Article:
Last week, the Washington Nationals made some curious decisions regarding their bullpen. They traded Brandon Kintzler to the Cubs and designated Shawn Kelley for assignment. It seemed a sign of surrender for a team that was supposed to run away with their division.
The Kintzler trade makes a bit of sense. He’s having a good year, but his peripherals don’t exactly demonstrate dominance. His 7.5 K-BB percentage ranks 101st among relievers, and his 0.39 HR/9 seems unsustainably low. In a possibly wasted season, it might prove to be a prescient sell-high move. There are also reports that Kintzler was Jeff Passan’s anonymous source, so this might have been about culture more than baseball.
The Shawn Kelley DFA is a little harder to explain. Kelley’s FIP is high at 4.55, but his strikeout to walk ratio of 6.40 is much better. The reported reason for the decision is that Kelley slammed his glove on the ground after surrendering a home run with a 24-run lead, and management perceived him to be “in the way.”
Whatever the reason, it’s odd that a team with playoff odds at roughly a coin-flip according to Fangraphs would subtract from their bullpen. It’s especially strange when their closer, Sean Doolittle, is on the disabled list. For a team that has an 11-18 record in one-run games, they need all the bullpen help they can get.
Enter Greg Holland. For any team, Holland is a peculiar choice. The 32-year-old is having the worst season of his career, walking as many batters as he’s stuck out and allowing 28 runs in 32 innings. The Cardinals released Holland the day after the trade deadline. Just about every other team could have used extra bullpen depth, but no other team wanted to even pick him up as a raffle ticket.
Holland had stretches of effectiveness this season. In his Nationals debut, he struck out three batters after walking the leadoff hitter. After coming back from the disabled list, he went six outings without allowing a run or walking anyone.
But that’s about as good as it gets.
Even in his much better second half, Holland hasn’t really improved. He’s given up 13 runs in 12 2/3 of an inning since June 19. Five of those runs came in a disaster outing against the Giants, and another five were unearned, so maybe the Nationals think he got unlucky and he’ll improve without the Cardinals defense clomping around behind him. Even so, that’s a mighty big leap of faith.
Holland hasn’t exhibited any signs of improvement or promise. Even at the end of last year, Holland’s performance fell off a cliff as his ability to miss bats diminished. At his best point this year, his strikeout percentage was half of last year’s high.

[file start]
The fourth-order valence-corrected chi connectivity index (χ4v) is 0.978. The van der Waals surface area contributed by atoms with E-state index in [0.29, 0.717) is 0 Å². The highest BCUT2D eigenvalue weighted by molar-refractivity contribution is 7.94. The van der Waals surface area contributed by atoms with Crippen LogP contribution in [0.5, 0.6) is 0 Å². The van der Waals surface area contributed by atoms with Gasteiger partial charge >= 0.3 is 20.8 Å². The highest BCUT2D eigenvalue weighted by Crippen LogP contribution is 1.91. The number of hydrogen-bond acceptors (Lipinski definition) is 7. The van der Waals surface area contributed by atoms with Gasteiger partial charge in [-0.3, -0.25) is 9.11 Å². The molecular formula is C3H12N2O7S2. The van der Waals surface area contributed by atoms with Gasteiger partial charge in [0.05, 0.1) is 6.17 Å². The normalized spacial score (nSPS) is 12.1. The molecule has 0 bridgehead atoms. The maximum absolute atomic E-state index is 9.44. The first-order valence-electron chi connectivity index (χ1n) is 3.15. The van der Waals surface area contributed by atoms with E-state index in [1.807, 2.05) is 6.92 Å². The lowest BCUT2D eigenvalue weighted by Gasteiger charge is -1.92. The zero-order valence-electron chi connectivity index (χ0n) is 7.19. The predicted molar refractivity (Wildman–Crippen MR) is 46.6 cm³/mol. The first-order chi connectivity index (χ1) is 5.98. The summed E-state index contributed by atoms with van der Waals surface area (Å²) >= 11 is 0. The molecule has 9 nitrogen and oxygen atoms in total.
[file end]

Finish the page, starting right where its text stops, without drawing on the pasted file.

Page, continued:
His velocity is also down a smidge from his best months of last year, too, and even that was several miles less than in previous seasons.
Even without Kintzler, Kelley, and Doolittle, it’s strange that the Nationals would even take a chance on Greg Holland. It’s unlikely Holland pitches in any high leverage situations, but it’s curious they believe Holland has more upside than the internal options of Jimmy Cordero and Trevor Gott. Gott and Cordero have both been ineffective in limited major league time this year. Gott hasn’t been good, even in the minors, but he has been about as good as Holland. Then there’s Cordero who has pitched to a 1.67 ERA and 2.73 FIP in 43 innings in triple-A. Surely, he’s just as qualified for mop-up work as Holland is now.
The Nationals must have really believed Kelley and Kintzler were adversely affecting the clubhouse culture if the Nationals would exile them without options they trust. Holland isn’t likely to help the Nationals if they’re to come back in the division or the Wild Card race, and he’s likely just a stopgap until Doolittle returns. It’s not a move that appears to be driven by any sort of logic. The Nationals are being oddly reactionary with their bullpen, and this move seems to be a simultaneous show of desperation and resignation, a sideways move that’s made more for the sake of doing something than doing something effective.